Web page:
Ask not what your technology already does, but what you can do with your technology. The changing mindset of the mobile user expects technology to be incredibly relevant to day-to-day life, and Lisa Arthur’s article on the Forbes blog offers some excellent suggestions on how online retailers can adapt to meet these expectations. One of the key differences in the mobile experience is (are you ready for this?) mobility. Arthur strongly suggests considering location when developing a mobile strategy, implementing location- and time-specific deals and information. Other tips to consider include building trust by not overstepping bounds and creating short chunks of content, keeping limited attention spans and limited bandwidth in mind.
Read all of Arthur’s tips on blogs.forbes.com.
We’ve heard that knowledge is power–and businesses often have a wealth of information that consumers would be not only willing, but eager, to hear, according to a study by Custom Content Council. The study found that 75 percent of consumers appreciate informational articles published by brands, and aren’t bothered by the fact that the producer of the content is selling something. The article also reports that 75 percent prefer this type of content merchandising to ads, illustrating the shift from rah-rah brand hype to solid content.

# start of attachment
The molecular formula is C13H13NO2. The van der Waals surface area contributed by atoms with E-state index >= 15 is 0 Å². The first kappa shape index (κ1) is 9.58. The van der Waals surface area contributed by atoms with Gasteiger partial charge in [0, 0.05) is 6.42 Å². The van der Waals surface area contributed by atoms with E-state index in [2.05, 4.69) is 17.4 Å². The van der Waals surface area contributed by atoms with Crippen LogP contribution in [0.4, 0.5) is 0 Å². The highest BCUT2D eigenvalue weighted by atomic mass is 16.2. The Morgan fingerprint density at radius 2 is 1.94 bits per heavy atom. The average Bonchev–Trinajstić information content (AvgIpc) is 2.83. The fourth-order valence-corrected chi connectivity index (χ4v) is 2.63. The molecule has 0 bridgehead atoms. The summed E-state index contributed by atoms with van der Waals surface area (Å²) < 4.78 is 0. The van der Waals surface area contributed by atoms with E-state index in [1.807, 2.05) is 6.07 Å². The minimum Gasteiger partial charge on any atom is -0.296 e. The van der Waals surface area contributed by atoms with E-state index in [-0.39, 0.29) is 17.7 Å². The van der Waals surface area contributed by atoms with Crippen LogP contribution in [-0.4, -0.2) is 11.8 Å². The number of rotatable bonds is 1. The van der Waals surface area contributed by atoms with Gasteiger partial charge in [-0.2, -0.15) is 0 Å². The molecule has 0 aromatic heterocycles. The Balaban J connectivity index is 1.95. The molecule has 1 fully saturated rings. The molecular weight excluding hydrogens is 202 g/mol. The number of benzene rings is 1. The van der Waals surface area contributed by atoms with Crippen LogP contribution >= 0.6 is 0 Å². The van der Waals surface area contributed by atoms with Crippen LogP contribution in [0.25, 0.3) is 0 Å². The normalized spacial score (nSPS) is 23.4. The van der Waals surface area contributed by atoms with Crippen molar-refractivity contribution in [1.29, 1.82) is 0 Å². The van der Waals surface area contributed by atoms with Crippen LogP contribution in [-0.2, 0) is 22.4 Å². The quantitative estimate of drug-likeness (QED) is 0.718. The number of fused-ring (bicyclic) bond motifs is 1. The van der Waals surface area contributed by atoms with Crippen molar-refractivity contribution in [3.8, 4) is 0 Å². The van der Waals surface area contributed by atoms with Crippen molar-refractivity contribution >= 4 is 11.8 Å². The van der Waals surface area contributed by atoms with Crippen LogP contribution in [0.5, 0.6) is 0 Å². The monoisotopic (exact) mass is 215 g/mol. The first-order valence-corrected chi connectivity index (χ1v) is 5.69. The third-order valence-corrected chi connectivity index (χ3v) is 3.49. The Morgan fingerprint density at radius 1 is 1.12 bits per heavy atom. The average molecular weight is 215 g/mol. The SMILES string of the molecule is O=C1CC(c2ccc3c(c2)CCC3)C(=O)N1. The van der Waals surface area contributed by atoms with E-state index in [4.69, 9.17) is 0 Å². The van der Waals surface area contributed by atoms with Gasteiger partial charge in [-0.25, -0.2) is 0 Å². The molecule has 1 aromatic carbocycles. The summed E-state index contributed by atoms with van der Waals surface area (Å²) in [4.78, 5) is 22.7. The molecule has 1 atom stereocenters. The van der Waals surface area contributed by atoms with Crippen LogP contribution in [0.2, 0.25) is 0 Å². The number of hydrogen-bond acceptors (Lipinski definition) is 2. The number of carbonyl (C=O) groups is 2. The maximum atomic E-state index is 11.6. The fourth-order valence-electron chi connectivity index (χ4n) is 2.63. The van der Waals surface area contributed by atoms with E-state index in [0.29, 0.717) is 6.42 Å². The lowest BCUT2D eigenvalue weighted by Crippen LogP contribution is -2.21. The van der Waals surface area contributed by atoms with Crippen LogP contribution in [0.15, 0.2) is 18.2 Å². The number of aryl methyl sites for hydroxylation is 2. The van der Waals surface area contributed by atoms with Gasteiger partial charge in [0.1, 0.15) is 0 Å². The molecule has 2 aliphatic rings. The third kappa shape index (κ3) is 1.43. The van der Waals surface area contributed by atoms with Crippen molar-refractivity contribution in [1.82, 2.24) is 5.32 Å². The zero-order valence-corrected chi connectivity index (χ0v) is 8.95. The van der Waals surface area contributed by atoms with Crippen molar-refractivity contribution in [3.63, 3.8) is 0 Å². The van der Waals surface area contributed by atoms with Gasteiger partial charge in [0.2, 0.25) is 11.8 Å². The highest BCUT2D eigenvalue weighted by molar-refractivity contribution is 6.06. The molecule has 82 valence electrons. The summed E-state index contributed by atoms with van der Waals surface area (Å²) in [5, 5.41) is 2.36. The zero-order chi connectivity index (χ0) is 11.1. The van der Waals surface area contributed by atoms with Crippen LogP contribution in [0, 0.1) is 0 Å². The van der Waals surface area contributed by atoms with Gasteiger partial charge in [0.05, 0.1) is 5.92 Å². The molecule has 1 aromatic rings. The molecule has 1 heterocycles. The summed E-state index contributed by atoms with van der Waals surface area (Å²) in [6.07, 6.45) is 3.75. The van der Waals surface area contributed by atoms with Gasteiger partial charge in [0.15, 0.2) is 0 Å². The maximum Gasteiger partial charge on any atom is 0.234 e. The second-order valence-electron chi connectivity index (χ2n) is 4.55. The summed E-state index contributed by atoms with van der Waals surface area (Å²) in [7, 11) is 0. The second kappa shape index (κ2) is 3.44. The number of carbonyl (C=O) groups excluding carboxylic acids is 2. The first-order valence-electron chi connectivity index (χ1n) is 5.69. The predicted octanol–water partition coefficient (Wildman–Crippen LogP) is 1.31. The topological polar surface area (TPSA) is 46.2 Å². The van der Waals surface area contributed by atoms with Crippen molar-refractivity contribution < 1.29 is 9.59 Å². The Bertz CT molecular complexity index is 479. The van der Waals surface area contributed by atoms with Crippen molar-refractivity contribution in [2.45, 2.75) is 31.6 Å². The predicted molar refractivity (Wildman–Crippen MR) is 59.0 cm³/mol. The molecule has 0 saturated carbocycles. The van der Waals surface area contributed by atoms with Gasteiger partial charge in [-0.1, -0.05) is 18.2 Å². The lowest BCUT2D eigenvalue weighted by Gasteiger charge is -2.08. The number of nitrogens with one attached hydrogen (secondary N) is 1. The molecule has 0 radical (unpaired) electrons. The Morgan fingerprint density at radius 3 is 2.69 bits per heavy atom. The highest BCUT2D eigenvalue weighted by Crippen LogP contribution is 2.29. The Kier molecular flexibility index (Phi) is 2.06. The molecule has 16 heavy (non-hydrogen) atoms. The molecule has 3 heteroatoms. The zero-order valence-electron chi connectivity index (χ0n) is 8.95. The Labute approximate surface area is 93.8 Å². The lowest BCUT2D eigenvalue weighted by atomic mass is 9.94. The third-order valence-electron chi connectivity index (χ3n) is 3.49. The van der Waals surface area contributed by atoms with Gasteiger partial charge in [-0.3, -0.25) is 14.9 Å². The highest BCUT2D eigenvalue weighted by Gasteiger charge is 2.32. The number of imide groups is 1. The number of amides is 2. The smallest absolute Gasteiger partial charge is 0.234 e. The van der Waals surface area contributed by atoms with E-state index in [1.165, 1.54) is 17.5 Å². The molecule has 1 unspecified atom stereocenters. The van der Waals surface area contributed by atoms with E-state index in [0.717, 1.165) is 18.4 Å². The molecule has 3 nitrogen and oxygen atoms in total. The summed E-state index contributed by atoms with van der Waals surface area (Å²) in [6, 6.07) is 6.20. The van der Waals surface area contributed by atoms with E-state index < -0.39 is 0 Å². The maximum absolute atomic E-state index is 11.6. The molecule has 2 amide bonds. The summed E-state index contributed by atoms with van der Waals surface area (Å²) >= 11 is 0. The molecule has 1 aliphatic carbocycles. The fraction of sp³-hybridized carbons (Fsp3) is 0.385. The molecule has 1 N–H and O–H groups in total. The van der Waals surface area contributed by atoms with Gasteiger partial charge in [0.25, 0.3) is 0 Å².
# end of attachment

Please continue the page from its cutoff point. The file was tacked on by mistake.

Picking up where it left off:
Read the study at brafton.com.
Appropriately, Practical eCommerce gives practical tips on how to make Amazon work for your business. The article offers six ways to use the site, from the more obvious–selling on the site–to the less obvious–using the site’s data storage services on a pay-per-use basis. The pros and cons are especially helpful for determining what might work well for your company.
Read all six ways at practicalecommerce.com.